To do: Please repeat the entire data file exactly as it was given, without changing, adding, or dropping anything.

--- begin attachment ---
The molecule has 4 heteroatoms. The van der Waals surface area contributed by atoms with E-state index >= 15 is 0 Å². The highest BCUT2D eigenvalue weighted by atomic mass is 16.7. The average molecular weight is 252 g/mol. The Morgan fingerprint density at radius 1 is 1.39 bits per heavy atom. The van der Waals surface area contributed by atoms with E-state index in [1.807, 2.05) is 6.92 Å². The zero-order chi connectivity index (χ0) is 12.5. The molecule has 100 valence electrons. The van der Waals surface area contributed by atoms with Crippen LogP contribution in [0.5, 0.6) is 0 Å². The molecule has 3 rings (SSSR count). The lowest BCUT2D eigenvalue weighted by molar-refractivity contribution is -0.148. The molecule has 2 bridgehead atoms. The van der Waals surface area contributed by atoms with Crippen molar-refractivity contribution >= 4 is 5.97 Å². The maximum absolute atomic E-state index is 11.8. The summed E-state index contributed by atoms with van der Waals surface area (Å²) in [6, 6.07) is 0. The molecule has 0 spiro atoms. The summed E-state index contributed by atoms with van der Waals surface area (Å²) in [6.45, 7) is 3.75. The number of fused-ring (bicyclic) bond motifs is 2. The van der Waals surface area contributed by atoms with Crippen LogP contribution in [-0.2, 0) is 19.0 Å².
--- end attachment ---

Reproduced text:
The molecule has 4 heteroatoms. The van der Waals surface area contributed by atoms with E-state index >= 15 is 0 Å². The highest BCUT2D eigenvalue weighted by atomic mass is 16.7. The average molecular weight is 252 g/mol. The Morgan fingerprint density at radius 1 is 1.39 bits per heavy atom. The van der Waals surface area contributed by atoms with E-state index in [1.807, 2.05) is 6.92 Å². The zero-order chi connectivity index (χ0) is 12.5. The molecule has 100 valence electrons. The van der Waals surface area contributed by atoms with Crippen LogP contribution in [0.5, 0.6) is 0 Å². The molecule has 3 rings (SSSR count). The lowest BCUT2D eigenvalue weighted by molar-refractivity contribution is -0.148. The molecule has 2 bridgehead atoms. The van der Waals surface area contributed by atoms with Crippen molar-refractivity contribution >= 4 is 5.97 Å². The maximum absolute atomic E-state index is 11.8. The summed E-state index contributed by atoms with van der Waals surface area (Å²) in [6, 6.07) is 0. The molecule has 0 spiro atoms. The summed E-state index contributed by atoms with van der Waals surface area (Å²) in [6.45, 7) is 3.75. The number of fused-ring (bicyclic) bond motifs is 2. The van der Waals surface area contributed by atoms with Crippen LogP contribution in [-0.2, 0) is 19.0 Å².